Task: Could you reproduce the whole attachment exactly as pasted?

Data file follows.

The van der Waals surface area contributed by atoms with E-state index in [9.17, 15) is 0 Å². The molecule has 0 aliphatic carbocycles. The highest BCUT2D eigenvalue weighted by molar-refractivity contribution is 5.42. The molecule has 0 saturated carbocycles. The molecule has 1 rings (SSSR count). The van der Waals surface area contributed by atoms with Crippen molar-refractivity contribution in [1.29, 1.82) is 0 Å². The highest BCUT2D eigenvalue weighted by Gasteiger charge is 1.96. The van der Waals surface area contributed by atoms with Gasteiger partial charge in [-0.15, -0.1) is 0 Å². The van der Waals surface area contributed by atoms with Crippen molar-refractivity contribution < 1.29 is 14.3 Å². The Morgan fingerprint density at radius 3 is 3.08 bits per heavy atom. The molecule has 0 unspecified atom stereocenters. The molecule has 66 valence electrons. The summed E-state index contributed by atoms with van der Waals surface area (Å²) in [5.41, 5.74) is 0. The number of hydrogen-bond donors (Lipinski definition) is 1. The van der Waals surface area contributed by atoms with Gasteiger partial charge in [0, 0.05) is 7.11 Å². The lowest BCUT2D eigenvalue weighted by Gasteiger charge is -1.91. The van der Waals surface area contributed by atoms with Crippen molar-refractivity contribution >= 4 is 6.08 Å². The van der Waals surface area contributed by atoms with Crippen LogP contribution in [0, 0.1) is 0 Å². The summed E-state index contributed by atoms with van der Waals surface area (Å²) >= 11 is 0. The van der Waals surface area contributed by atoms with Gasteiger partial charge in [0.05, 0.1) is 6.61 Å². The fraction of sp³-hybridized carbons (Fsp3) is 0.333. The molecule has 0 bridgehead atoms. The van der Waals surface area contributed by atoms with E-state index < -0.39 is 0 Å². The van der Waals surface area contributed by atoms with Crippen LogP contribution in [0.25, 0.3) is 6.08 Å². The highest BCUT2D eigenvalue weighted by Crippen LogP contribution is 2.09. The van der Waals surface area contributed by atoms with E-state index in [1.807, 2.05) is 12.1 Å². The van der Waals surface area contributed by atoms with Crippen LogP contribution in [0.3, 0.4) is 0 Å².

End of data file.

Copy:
The van der Waals surface area contributed by atoms with E-state index in [9.17, 15) is 0 Å². The molecule has 0 aliphatic carbocycles. The highest BCUT2D eigenvalue weighted by molar-refractivity contribution is 5.42. The molecule has 0 saturated carbocycles. The molecule has 1 rings (SSSR count). The van der Waals surface area contributed by atoms with Crippen molar-refractivity contribution in [1.29, 1.82) is 0 Å². The highest BCUT2D eigenvalue weighted by Gasteiger charge is 1.96. The van der Waals surface area contributed by atoms with Gasteiger partial charge in [-0.15, -0.1) is 0 Å². The van der Waals surface area contributed by atoms with Crippen molar-refractivity contribution < 1.29 is 14.3 Å². The Morgan fingerprint density at radius 3 is 3.08 bits per heavy atom. The molecule has 0 unspecified atom stereocenters. The molecule has 66 valence electrons. The summed E-state index contributed by atoms with van der Waals surface area (Å²) in [5.41, 5.74) is 0. The number of hydrogen-bond donors (Lipinski definition) is 1. The van der Waals surface area contributed by atoms with Gasteiger partial charge in [0, 0.05) is 7.11 Å². The lowest BCUT2D eigenvalue weighted by Gasteiger charge is -1.91. The van der Waals surface area contributed by atoms with Crippen molar-refractivity contribution >= 4 is 6.08 Å². The van der Waals surface area contributed by atoms with Crippen LogP contribution in [0, 0.1) is 0 Å². The summed E-state index contributed by atoms with van der Waals surface area (Å²) >= 11 is 0. The van der Waals surface area contributed by atoms with Gasteiger partial charge in [0.05, 0.1) is 6.61 Å². The fraction of sp³-hybridized carbons (Fsp3) is 0.333. The molecule has 0 bridgehead atoms. The van der Waals surface area contributed by atoms with E-state index < -0.39 is 0 Å². The van der Waals surface area contributed by atoms with Crippen LogP contribution in [0.25, 0.3) is 6.08 Å². The highest BCUT2D eigenvalue weighted by Crippen LogP contribution is 2.09. The van der Waals surface area contributed by atoms with E-state index in [1.807, 2.05) is 12.1 Å². The van der Waals surface area contributed by atoms with Crippen LogP contribution in [0.3, 0.4) is 0 Å².